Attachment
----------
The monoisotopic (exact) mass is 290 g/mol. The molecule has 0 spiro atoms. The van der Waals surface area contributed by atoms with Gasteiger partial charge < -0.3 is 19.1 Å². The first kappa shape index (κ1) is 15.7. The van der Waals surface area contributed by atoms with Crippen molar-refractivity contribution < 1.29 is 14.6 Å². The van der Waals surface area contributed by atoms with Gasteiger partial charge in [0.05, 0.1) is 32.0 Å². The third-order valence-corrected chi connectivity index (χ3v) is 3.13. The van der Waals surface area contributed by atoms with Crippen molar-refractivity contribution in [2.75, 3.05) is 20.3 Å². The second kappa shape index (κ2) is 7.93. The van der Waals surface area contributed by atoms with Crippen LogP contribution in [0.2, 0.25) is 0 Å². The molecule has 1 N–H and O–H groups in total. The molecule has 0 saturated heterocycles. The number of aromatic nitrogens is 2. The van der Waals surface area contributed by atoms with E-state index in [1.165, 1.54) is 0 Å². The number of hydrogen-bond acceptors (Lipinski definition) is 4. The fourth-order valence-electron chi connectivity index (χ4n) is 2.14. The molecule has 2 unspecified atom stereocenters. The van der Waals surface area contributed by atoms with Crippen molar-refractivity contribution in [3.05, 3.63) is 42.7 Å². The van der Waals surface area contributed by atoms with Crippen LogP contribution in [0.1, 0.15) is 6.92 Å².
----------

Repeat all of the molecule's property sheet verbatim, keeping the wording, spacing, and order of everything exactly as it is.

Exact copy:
The monoisotopic (exact) mass is 290 g/mol. The molecule has 0 spiro atoms. The van der Waals surface area contributed by atoms with Gasteiger partial charge < -0.3 is 19.1 Å². The first kappa shape index (κ1) is 15.7. The van der Waals surface area contributed by atoms with Crippen molar-refractivity contribution < 1.29 is 14.6 Å². The van der Waals surface area contributed by atoms with Gasteiger partial charge in [0.05, 0.1) is 32.0 Å². The third-order valence-corrected chi connectivity index (χ3v) is 3.13. The van der Waals surface area contributed by atoms with Crippen molar-refractivity contribution in [2.75, 3.05) is 20.3 Å². The second kappa shape index (κ2) is 7.93. The van der Waals surface area contributed by atoms with Crippen LogP contribution in [0.2, 0.25) is 0 Å². The molecule has 1 N–H and O–H groups in total. The molecule has 0 saturated heterocycles. The number of aromatic nitrogens is 2. The van der Waals surface area contributed by atoms with E-state index in [1.165, 1.54) is 0 Å². The number of hydrogen-bond acceptors (Lipinski definition) is 4. The fourth-order valence-electron chi connectivity index (χ4n) is 2.14. The molecule has 2 unspecified atom stereocenters. The van der Waals surface area contributed by atoms with Crippen molar-refractivity contribution in [3.05, 3.63) is 42.7 Å². The van der Waals surface area contributed by atoms with Crippen LogP contribution in [0.1, 0.15) is 6.92 Å².